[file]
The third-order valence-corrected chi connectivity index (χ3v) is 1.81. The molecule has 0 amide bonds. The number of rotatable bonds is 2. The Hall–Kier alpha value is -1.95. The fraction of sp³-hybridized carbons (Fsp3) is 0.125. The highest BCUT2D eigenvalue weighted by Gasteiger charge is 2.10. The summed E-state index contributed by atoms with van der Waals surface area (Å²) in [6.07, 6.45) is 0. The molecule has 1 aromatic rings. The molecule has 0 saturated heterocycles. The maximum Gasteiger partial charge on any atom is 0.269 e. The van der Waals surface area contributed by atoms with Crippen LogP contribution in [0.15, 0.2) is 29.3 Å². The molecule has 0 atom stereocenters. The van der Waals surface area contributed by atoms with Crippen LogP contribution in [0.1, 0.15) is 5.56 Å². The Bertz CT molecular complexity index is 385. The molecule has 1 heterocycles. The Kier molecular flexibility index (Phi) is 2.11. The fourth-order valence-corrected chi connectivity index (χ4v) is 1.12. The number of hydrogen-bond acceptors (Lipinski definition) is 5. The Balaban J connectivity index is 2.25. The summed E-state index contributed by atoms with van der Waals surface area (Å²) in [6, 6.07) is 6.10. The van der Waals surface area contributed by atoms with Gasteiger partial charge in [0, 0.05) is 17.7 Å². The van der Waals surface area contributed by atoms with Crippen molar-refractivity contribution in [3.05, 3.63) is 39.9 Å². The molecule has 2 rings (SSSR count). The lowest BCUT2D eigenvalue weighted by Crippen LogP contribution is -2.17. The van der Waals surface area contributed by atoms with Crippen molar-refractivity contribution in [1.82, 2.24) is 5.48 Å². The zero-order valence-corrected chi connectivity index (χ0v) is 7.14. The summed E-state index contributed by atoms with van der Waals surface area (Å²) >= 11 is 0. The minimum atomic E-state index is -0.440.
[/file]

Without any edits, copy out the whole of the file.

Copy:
The third-order valence-corrected chi connectivity index (χ3v) is 1.81. The molecule has 0 amide bonds. The number of rotatable bonds is 2. The Hall–Kier alpha value is -1.95. The fraction of sp³-hybridized carbons (Fsp3) is 0.125. The highest BCUT2D eigenvalue weighted by Gasteiger charge is 2.10. The summed E-state index contributed by atoms with van der Waals surface area (Å²) in [6.07, 6.45) is 0. The molecule has 1 aromatic rings. The molecule has 0 saturated heterocycles. The maximum Gasteiger partial charge on any atom is 0.269 e. The van der Waals surface area contributed by atoms with Crippen LogP contribution in [0.15, 0.2) is 29.3 Å². The molecule has 0 atom stereocenters. The van der Waals surface area contributed by atoms with Crippen LogP contribution in [0.1, 0.15) is 5.56 Å². The Bertz CT molecular complexity index is 385. The molecule has 1 heterocycles. The Kier molecular flexibility index (Phi) is 2.11. The fourth-order valence-corrected chi connectivity index (χ4v) is 1.12. The number of hydrogen-bond acceptors (Lipinski definition) is 5. The Balaban J connectivity index is 2.25. The summed E-state index contributed by atoms with van der Waals surface area (Å²) in [6, 6.07) is 6.10. The van der Waals surface area contributed by atoms with Gasteiger partial charge in [0, 0.05) is 17.7 Å². The van der Waals surface area contributed by atoms with Crippen molar-refractivity contribution in [3.05, 3.63) is 39.9 Å². The molecule has 2 rings (SSSR count). The lowest BCUT2D eigenvalue weighted by Crippen LogP contribution is -2.17. The van der Waals surface area contributed by atoms with Crippen molar-refractivity contribution in [1.82, 2.24) is 5.48 Å². The zero-order valence-corrected chi connectivity index (χ0v) is 7.14. The summed E-state index contributed by atoms with van der Waals surface area (Å²) >= 11 is 0. The minimum atomic E-state index is -0.440.